From December 2014 to December 2018, a total of 221 patients underwent RAPN at our institute. Out of these 221 patients, 20 patients were excluded and 201 patients were included in the final analysis. Of the excluded 20 patients, 5 were excluded due to bilateral renal masses, 1 with mass in transplanted kidney, and 14 patients with incomplete follow-up data. There were a total of 48 patients with hilar tumors and 153 with nonhilar tumors. Overall, the median follow-up was 38 months (range: 18–48 months). Both the groups compared well for the baseline demographic characteristics such as age, sex, laterality, BMI, preoperative eGFR, CKD staging, and preoperative creatinine. However, RNS was significantly higher in the hilar group (8.2 ± 1.7 vs. 6.8 ± 2, P = 0.001). Pre-matching data revealed significant differences between the two groups for T stage of the tumor, tumor size, EBL, WIT, WIT < 25, need for blood transfusion, trifecta, and pentafecta outcomes [Table 1]. Hilar group was associated with larger tumor size (4.7 ± 1.7 vs. 3.7 ± 1.4, P = 0.002), higher WIT (28.8 ± 8.3 vs. 23.9 ± 9.1, P = 0.000), higher EBL (201.5 ± 175 152.6 ± 170.7, P = 0.019), higher need for blood transfusion (10.4% vs. 3.2%, P = 0.047), lower rates of trifecta (33.3% vs. 58.8%, P = 0.002), and pentafecta outcomes (14.5% vs. 28.7%, P = 0.049) [Table 1]. However, the two groups were not different for other variables such as the number of patients with CKD upstaging, change in eGFR, OR time, 90% eGFR preserved at 1 year, Fuhrman grade, incidence of clear cell carcinoma, incidence of benign or malignant tumors, margin positivity, LOS, and the overall complication rate. After performing the propensity matching for age, sex, comorbidity, BMI, preoperative GFR, and RNS, 41 patients were analyzed in each group. Seven patients in the hilar group were excluded since RNS match was not found in the nonhilar group. The two groups were statistically different only for WIT <25 min, tumor size, and the trifecta outcomes with the results favoring the nonhilar tumors [Table 1]. The mean operative time, WIT, EBL, and the need for blood transfusions were not significantly different between the two groups. Trifecta was achieved in only 14/41 (34.1%) patients in the hilar group as compared to 24/41 (58.5%) in the nonhilar group, which was statistically significant (P = 0.027). On logistic regression analysis in the postmatching data to identify the predictors of complications (Clavien–Dindo Grade 2 or more), trifecta, and pentafecta, hilar location of the tumors was not found to be an independent predictor of overall complications (OR: 6.37, confidence interval [CI] 0.5–69.4, P = 0.4), trifecta (OR 0.38, CI 0.14–1.0, P = 0.051), or the pentafecta outcomes (OR: 0.4, CI 0.1–1.51, P = 0.17) [Table 2]. There was no peri-operative mortality in either of the groups. Overall, two patients (one in each group) who had positive surgical margins developed local recurrence during the period of the study.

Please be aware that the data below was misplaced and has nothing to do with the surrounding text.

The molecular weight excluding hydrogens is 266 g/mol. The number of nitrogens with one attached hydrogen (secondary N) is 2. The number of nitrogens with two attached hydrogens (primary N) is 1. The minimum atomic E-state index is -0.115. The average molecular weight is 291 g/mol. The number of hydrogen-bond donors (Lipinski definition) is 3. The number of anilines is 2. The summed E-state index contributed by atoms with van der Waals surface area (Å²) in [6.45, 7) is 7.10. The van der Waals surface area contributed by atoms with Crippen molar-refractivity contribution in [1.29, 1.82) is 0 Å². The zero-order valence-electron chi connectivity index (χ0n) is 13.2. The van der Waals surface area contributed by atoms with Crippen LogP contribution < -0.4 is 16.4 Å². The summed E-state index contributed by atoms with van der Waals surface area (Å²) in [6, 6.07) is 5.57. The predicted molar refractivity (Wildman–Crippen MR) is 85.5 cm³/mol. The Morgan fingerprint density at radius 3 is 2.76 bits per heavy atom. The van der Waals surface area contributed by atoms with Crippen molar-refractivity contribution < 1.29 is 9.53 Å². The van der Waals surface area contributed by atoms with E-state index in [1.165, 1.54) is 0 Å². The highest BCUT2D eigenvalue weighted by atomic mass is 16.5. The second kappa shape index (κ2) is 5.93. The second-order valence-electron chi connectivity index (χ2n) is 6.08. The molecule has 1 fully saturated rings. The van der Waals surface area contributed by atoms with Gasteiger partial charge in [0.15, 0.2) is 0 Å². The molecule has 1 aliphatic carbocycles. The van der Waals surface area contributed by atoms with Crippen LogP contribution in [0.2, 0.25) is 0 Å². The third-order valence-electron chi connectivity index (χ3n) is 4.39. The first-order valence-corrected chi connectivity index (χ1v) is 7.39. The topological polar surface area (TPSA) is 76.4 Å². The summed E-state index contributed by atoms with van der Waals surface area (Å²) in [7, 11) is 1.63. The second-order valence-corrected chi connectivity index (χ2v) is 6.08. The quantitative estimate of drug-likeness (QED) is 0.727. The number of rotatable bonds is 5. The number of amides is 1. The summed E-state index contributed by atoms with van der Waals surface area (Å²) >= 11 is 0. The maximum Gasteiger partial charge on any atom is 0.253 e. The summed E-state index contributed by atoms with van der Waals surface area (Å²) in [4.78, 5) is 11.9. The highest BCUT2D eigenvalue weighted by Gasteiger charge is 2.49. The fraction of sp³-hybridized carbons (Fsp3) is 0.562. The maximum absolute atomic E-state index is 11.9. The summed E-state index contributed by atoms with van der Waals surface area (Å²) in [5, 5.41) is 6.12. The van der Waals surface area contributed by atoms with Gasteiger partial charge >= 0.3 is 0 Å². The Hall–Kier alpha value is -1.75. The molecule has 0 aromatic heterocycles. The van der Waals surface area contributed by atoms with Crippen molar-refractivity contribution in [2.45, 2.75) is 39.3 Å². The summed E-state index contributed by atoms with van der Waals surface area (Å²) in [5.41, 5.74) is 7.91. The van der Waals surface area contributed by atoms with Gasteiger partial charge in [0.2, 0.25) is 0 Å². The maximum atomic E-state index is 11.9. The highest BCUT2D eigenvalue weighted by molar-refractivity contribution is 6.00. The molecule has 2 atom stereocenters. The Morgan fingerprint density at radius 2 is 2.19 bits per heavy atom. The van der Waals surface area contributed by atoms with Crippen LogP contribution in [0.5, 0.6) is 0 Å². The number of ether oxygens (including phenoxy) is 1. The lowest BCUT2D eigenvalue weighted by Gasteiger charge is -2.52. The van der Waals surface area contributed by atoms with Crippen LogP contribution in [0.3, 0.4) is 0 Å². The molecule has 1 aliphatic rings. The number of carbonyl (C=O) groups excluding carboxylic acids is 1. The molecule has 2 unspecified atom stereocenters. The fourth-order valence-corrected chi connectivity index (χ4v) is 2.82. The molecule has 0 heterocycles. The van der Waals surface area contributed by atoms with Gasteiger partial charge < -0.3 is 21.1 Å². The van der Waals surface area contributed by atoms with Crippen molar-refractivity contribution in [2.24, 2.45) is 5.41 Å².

Table 1: Comparison of baseline, intraoperative, pathological, and postoperative characteristics prior and postpropensity matching

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Table 2: Multivariate logistic regression analysis to identify predictors of trifecta, pentafecta, and overall complications

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   Discussion Top


PN in hilar tumors, a unique subset of complex masses, is challenging due to the close proximity to the major vessels and the unavailability of overlying renal parenchyma for closure. Furthermore, the hilar tumors have been reported to be larger in size, are associated with higher complexity scores,[13] are more likely to undergo RN[13] and have higher local recurrence rates.[14] With this study, we intended to compare the perioperative and functional outcomes in patients with hilar tumors with their propensity-matched group of nonhilar tumors.

In our study cohort, WIT, need for blood transfusion, and EBL were significantly higher for the hilar group prior to matching. After propensity matching, we noted comparable OR time, WIT, EBL, and the need for blood transfusion between the hilar and the nonhilar tumors. We compared our data set with the previously reported studies of RAPN in hilar tumors. Eyraud et al.,[6] in their retrospective review, reported longer duration of surgery, longer WIT, and higher EBL for hilar tumors, Dulabon et al.[7] noted longer WIT for hilar tumors and Lu et al.[8] noted that hilar tumors were associated with longer WIT and OR time [Table 3]. However, none of the studies had performed propensity matching for the baseline variables and most importantly for the complexity of the tumor (RNS). Hilar tumor location was also not found to be a predictor of the overall complications.
Table 3: Comparison of previously published studies comparing hilar with nonhilar group for robotic partial nephrectomy